Located in Marion County, Tennessee, a quaint town once called Cheekville, lies in the spectacular Sequatchie Valley between the cities of Jasper and Dunlap, and is bounded on either side by beautiful mountains. Named after a man from Wales, Whitwell was established in 1877 as a mining community, and was the home of the largest mine in Marion county. Many immigrants came here from Great Britain and the surrounding European countries for the opportunity to work in America. The town soon became a thriving community, growing around the coal mining and coke production done during that time. Whitwell was the county seat for many years until the new interstate system was built. The county seat was then moved to Jasper and remains there today. Whitwell was officially established as The City of Whitwell in 1956.
Many settlers came here because of it’s moderate climate, and it was an ideal place to raise crops and livestock. Farming became the up and coming way to make a living in Whitwell. By using the railway system which had been established to aid in hauling coal, you now had a distribution center for crops and a mode of transportation for people. Slowly, many people’s occupations switched from mining to farming as the production of fossil fuels in the Whitwell area decreased in the mid 1900’s.
Still others saw that industries were finding their way into the surrounding towns. South Pittsburg was beginning to produce steel, hoping to become the South’s major producer of steel and become the “Pittsburgh of the South”, thus it’s name. Nearby Chattanooga found itself as a booming industry town. Being perched along the massive berth of the Tennessee River as well as a popular connection for the railway system, Chattanooga was growing in just about every industry of the time.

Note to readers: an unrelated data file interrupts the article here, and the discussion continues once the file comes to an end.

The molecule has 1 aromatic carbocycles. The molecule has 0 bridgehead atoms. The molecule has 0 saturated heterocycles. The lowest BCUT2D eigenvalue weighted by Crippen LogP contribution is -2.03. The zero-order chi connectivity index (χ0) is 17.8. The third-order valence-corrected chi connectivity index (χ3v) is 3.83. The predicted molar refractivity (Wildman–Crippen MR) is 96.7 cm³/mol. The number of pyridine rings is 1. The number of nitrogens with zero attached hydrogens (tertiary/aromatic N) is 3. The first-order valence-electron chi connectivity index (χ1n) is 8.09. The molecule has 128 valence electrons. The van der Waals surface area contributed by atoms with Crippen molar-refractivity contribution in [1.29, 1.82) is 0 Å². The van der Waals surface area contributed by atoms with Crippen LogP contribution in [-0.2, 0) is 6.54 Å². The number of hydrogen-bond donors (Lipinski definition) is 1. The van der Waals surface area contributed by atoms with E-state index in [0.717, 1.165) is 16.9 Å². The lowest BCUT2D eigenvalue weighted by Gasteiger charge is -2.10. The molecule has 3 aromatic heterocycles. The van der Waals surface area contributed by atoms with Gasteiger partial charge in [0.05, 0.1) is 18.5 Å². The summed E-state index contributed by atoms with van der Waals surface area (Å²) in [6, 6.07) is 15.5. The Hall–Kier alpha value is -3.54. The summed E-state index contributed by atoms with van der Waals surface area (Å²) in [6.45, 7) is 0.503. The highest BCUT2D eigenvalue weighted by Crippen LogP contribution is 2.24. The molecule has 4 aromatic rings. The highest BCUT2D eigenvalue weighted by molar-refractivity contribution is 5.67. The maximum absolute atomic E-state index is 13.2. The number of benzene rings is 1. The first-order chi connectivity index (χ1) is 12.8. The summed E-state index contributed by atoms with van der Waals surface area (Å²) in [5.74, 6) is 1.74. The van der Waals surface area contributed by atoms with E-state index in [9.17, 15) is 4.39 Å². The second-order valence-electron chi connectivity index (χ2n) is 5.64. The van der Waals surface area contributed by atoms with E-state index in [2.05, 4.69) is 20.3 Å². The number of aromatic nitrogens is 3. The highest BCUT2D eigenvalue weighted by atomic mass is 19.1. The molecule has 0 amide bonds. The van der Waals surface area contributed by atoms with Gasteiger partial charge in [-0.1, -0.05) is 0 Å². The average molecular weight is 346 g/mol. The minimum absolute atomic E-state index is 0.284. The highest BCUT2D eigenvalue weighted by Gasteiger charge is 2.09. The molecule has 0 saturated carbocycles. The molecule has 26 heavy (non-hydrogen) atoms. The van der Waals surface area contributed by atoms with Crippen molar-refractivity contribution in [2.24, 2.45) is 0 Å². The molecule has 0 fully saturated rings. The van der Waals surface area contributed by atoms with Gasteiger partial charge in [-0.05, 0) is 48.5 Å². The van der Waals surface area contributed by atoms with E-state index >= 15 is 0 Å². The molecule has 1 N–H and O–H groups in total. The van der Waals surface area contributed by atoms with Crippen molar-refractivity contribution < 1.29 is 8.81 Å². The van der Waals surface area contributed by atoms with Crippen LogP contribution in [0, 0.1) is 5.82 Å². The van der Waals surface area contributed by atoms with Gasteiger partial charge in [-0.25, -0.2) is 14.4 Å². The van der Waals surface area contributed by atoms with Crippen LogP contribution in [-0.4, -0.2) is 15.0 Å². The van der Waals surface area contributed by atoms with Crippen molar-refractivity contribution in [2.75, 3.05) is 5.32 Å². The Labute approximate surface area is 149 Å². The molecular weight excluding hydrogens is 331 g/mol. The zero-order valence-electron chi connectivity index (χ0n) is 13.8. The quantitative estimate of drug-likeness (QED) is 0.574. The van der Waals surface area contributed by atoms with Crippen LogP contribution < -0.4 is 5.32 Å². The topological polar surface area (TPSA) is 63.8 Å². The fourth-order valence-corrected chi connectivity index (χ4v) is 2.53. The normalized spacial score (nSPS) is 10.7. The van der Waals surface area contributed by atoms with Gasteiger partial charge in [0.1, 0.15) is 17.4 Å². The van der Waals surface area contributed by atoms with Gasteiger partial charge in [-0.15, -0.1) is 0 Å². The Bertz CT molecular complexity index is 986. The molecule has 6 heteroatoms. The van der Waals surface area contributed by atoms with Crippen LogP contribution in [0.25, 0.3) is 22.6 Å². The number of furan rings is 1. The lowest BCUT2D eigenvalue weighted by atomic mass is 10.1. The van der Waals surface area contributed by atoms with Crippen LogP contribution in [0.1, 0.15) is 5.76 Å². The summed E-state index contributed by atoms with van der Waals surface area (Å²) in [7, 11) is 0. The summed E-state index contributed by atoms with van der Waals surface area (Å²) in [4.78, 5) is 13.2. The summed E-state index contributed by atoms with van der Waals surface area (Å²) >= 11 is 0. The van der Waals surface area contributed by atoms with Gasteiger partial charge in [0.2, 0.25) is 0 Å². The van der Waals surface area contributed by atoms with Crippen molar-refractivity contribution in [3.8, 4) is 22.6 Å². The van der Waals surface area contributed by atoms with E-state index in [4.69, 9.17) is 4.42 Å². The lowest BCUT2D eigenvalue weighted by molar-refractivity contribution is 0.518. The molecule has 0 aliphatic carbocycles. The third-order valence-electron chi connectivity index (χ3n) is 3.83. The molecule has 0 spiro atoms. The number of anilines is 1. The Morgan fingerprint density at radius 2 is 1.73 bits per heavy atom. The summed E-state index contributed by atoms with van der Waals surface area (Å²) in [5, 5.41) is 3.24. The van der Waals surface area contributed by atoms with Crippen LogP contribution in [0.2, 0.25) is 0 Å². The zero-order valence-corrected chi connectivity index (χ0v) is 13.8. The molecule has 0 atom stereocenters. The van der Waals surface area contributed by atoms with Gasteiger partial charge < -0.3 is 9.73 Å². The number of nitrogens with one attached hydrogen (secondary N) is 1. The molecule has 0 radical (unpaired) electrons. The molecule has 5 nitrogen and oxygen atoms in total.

As the focus of the work force moved into other nearby towns, Whitwell soon became mainly a farming community. But it’s beauty and serenity were still unsurpassed and remains so today. Many people simply could not leave this quaint little community. Today, we find that people feel Whitwell is still a great place to live and raise their families and choose to commute into Chattanooga and nearby towns to make a living. This means that Whitwell has many strong points such as being only 15 minutes from Interstate 24, 35 minutes from Chattanooga, yet in close proximity to hospitals and shopping.
In the Fall enjoy the dramatic colors in the landscape as you visit the Fall Color Cruise along the beautiful Tennessee River, and in the Spring come visit the world famous National Cornbread Festival in South Pittsburg, TN.
Whitwell still has that small town hospitality and friendliness. People know their neighbors, have a strong faith in God and country, sit around the front porch of the grocery store to gossip, and they take life one day at a time. You can sit in your yard at night, listening to the crickets and owls while looking up into a spectacular starry night that you just couldn’t appreciate or see under the lights of the big city.
Also, now known the world over is the Children’s Holocaust Memorial and Paper Clips Project which is on permanent display at The Whitwell Middle School. There has also been a movie made about this, called ‘Paperclips’ that portrays how our school’s teachers taught our kids here about the devastation of intolerance.
Another activity that at least 99.99% (the other .01% hasnt been born yet) of the townsfolk here supports is the local High School football team at Whitwell High School! They’re the proud, the brave, and the fearless Whitwell Tigers!!! You’ll find strong rivalries with schools in nearby towns.